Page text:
Cook reared his three sons at Philippi before God called him to music ministry, he said, at neighboring Warrenville First Baptist Church in Aiken County.
"My oldest son became a deacon," Cook said. "He was the youngest deacon (19) ever ordained in that church."
Page referenced the history of Christianity in encouraging Philippi Baptist for the future.
"Hebrews tell us that we are surrounded by a great cloud of witnesses," Page said during his message. "This shows that we are not alone. A host of great men and women have gone before us to pave the way, to pay the price, to show us that the cause is just and righteous. Let us always be aware of those who have gone on before us."
Taking Hebrews 12:1-2 as his text, Page reminded the church of its heritage, responsibility, mission and master.
"We need to be a Jesus people, a Jesus convention," Page said. "With all of our diversity, we should have only one goal and that is to lift high the name of the Lord Jesus. Not only do we have a Master, we have a motive and it is to lift Him up!"
About 225 members of Philippi and the surrounding communities attended the celebration, which included morning and evening services, lunch and the unveiling of a historic marker on the church grounds.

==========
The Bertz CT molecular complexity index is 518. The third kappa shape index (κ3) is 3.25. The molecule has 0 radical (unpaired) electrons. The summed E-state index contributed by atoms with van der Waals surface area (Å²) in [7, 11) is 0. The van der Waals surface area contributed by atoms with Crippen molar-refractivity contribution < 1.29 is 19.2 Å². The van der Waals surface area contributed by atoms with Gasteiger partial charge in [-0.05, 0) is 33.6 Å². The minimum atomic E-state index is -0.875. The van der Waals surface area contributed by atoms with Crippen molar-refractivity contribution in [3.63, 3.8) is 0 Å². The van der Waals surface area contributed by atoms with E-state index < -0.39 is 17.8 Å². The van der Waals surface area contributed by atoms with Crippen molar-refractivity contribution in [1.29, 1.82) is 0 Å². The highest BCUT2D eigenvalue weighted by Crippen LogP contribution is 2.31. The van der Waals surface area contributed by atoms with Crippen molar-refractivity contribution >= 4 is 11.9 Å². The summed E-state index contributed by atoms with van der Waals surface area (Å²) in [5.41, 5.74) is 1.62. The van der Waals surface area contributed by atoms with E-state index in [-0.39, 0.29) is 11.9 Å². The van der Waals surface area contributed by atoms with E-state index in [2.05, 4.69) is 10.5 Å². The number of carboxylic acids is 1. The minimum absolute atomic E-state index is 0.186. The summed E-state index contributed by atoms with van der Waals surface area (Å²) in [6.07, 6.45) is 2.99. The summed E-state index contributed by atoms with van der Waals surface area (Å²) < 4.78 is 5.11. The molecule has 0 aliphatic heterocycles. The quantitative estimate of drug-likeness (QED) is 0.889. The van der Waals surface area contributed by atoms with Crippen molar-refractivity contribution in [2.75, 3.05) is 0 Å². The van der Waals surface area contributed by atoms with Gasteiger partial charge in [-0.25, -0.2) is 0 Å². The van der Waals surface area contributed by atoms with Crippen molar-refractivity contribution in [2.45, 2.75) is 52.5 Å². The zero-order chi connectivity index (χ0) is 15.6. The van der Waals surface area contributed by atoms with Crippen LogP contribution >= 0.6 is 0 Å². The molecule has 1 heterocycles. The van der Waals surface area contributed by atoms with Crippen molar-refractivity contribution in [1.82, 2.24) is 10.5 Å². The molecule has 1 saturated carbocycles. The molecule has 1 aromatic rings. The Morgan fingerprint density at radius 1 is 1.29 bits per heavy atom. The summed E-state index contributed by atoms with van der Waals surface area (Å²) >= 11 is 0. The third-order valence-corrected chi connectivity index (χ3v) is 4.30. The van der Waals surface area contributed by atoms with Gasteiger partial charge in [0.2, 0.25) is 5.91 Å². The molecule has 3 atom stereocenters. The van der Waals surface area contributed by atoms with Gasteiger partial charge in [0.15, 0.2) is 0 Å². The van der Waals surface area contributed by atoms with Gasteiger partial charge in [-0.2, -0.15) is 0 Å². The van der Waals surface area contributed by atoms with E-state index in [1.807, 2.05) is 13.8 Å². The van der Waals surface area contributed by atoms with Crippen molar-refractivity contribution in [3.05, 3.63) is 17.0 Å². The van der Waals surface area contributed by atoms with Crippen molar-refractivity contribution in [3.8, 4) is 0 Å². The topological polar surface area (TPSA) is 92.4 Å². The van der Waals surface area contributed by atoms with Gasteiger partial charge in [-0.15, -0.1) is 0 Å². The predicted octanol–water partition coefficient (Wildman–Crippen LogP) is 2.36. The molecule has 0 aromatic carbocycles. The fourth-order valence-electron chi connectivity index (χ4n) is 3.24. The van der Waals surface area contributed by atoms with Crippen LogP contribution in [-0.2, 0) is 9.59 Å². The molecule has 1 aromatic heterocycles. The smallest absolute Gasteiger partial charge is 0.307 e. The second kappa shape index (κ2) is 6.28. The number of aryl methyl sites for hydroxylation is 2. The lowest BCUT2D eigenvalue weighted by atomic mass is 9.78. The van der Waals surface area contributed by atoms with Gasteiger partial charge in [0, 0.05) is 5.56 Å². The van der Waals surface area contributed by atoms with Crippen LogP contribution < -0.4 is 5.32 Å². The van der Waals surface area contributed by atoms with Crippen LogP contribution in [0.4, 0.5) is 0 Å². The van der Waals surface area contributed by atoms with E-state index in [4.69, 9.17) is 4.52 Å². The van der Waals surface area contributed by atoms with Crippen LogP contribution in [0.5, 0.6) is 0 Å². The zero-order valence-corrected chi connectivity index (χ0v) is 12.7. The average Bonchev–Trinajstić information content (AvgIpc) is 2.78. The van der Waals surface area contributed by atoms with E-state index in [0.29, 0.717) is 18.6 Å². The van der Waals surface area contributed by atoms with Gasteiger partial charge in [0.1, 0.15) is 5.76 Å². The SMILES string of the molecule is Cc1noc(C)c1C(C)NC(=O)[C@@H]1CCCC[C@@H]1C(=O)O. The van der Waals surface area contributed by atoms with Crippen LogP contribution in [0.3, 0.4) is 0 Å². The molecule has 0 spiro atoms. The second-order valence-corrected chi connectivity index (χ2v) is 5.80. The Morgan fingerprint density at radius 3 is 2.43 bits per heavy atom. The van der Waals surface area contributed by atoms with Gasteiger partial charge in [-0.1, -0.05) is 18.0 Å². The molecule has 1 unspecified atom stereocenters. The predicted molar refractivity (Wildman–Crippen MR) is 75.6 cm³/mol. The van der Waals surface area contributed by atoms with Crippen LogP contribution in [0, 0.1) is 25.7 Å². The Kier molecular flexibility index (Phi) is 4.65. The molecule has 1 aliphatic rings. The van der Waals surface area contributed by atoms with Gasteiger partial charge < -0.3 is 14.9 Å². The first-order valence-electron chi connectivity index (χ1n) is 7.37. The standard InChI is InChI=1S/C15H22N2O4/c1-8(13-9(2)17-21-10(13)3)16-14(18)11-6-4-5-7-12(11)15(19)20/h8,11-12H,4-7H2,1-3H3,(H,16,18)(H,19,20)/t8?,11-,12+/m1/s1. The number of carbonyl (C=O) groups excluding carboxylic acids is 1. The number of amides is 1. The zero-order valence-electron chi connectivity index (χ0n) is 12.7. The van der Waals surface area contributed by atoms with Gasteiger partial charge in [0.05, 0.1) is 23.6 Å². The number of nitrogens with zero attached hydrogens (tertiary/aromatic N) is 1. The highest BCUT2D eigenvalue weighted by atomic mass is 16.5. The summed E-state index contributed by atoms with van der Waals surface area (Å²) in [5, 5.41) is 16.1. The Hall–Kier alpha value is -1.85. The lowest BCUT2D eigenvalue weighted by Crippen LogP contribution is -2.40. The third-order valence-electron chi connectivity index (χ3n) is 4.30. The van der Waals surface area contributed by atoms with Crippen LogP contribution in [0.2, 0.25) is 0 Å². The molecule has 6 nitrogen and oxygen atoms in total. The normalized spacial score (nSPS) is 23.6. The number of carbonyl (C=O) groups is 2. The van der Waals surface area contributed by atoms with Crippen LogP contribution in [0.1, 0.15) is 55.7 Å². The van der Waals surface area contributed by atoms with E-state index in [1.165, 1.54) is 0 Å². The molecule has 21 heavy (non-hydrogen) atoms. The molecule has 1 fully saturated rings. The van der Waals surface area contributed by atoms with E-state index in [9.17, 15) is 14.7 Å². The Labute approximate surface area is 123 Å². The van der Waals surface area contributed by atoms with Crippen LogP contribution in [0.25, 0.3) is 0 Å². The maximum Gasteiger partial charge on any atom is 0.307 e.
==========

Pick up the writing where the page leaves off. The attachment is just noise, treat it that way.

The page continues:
Philippi Baptist traces its roots to Feb. 26, 1814, when it was founded by Thomas DeLoache, Francis Walker and John Landrum, with 25 charter members including three African American slaves. After the Emancipation Proclamation, the African American members left and built the separate Mt. Pleasant Baptist Church on a neighboring plot, according to church records.
McClendon appreciates the opportunity to build his family in the small town, rich with friendships, connections and extended families.
"It's kind of who I am. People tell me I'm an old soul ... the way I see life," McClendon said. "The church I grew up in was much like this. The community I grew up in was much like this. been a great fit for me. I like old-fashioned stuff."
"A great part of our culture is dying with our busyness," he said.
Diana Chandler is Baptist Press' general assignment writer/editor. Get Baptist Press headlines and breaking news on Twitter (@BaptistPress), Facebook (Facebook.com/BaptistPress) and in your email (baptistpress.com/SubscribeBP.asp).